Bibliographic Details

The Oxford dictionary of the Middle Ages / edited by Robert E. Bjork.

Imprint Oxford ; New York : Oxford University Press, 2010.
Description 4 v. (xc, 1847 p.) : ill., maps ; 28 cm.
Language English
Subject Middle Ages -- Encyclopedias.
Civilization, Medieval -- Encyclopedias.
Civilization, Medieval.
Middle Ages.
Reference works.
Encyclopedias.
Format E-Resource, Print, Book
URL for this record http://pi.lib.uchicago.edu/1001/cat/bib/8129979
Varying Form of Title Portion of title Dictionary of the Middle Ages
Other authors / contributors Bjork, Robert E., 1949-
ISBN 9780198662624 (hardback : set)
0198662629 (hardback : set)
Notes Includes bibliographical references and indexes.
Review by Choice Review

The new Oxford Dictionary of the Middle Ages (ODMA) in four volumes (and available online), edited by Bjork (English, Univ. of Arizona), falls between one-volume works and the massive Dictionary of the Middle Ages (1982-89), edited by J. R. Strayer et al. (see, e.g., v. 12, CH, Feb'89, 26-3034). It resembles recent two-volume efforts such as the Encyclopedia of the Middle Ages, edited by A. Vauchez (CH, Jun'01, 38-5347; also online). ODMA has over 800 contributors and 5,000-plus entries ranging from Amalarius of Metz to 30 pages on women. It contains articles with no parallel in the two-volume work edited by Vauchez, but the reverse is true as well. Vauchez covers religious topics more thoroughly, but architecture is treated more fully by ODMA, which also claims to be more thorough on eastern Europe and the Middle East. The brief bibliographies include recent works.One can find faults, of course. The headwords can most charitably be described as eccentric. An article titled "Supernatural Beliefs in the Scandinavian World" is included, but no articles relating to other regions. Scotland, Ireland, and Wales are treated as one group with individual articles for each country under a common heading. One imagines that the inhabitants of these countries would not be happy to see that they are treated as appendages to England. A number of headwords are phrases, many of which are inverted, e.g., "Women, learned Jewish." This probably would not be problematic in the online version but is awkward for users of the print volumes. ODMA, however, is a useful work both for nonspecialists and for specialists who want quick identifications. It will be valuable for comprehensive collections or those lacking a recent multivolume reference work on the Middle Ages. Summing Up: Recommended. Lower-division undergraduates through researchers/faculty; general readers. L. S. Creider New Mexico State University Library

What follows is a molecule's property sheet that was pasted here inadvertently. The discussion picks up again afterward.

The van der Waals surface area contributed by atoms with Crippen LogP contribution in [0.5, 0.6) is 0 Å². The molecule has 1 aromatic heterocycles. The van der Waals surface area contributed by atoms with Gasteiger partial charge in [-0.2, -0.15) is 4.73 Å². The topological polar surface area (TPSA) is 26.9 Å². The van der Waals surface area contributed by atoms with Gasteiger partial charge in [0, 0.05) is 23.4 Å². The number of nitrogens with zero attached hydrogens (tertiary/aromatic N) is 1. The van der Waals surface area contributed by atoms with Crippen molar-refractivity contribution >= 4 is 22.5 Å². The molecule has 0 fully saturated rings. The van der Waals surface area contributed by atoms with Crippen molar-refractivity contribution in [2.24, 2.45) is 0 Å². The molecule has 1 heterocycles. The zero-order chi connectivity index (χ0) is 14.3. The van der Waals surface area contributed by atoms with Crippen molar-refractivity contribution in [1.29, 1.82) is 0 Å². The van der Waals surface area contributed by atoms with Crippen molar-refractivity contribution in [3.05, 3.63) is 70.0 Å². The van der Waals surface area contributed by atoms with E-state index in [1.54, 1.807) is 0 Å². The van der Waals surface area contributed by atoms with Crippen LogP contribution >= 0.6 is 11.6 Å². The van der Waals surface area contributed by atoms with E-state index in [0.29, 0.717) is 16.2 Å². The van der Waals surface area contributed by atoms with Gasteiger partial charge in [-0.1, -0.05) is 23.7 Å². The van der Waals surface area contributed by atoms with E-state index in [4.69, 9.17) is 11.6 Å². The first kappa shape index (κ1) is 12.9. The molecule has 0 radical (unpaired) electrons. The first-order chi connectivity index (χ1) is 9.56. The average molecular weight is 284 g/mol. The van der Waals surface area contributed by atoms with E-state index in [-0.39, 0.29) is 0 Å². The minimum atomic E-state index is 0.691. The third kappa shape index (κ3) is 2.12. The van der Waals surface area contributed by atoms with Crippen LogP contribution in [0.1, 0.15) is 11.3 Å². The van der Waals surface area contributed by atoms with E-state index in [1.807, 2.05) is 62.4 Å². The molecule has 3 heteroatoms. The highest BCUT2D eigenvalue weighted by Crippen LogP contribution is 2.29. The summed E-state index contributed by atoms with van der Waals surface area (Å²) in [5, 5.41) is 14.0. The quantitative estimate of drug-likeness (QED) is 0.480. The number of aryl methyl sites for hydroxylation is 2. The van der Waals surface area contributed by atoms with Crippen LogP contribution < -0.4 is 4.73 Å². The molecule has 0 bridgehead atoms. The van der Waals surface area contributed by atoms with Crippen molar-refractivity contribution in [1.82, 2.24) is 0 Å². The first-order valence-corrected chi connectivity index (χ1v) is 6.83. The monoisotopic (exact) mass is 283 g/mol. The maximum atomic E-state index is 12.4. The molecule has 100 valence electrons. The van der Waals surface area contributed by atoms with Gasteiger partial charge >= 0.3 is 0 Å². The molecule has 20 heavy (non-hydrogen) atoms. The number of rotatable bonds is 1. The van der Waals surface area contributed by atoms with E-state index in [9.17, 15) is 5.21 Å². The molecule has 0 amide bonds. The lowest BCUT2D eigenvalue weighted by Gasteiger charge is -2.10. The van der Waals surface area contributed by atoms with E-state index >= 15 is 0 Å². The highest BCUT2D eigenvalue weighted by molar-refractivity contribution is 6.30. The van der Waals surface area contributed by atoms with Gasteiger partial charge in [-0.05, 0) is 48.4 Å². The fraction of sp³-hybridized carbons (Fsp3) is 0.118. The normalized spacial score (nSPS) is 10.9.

Copyright American Library Association, used with permission.
Review by Choice Review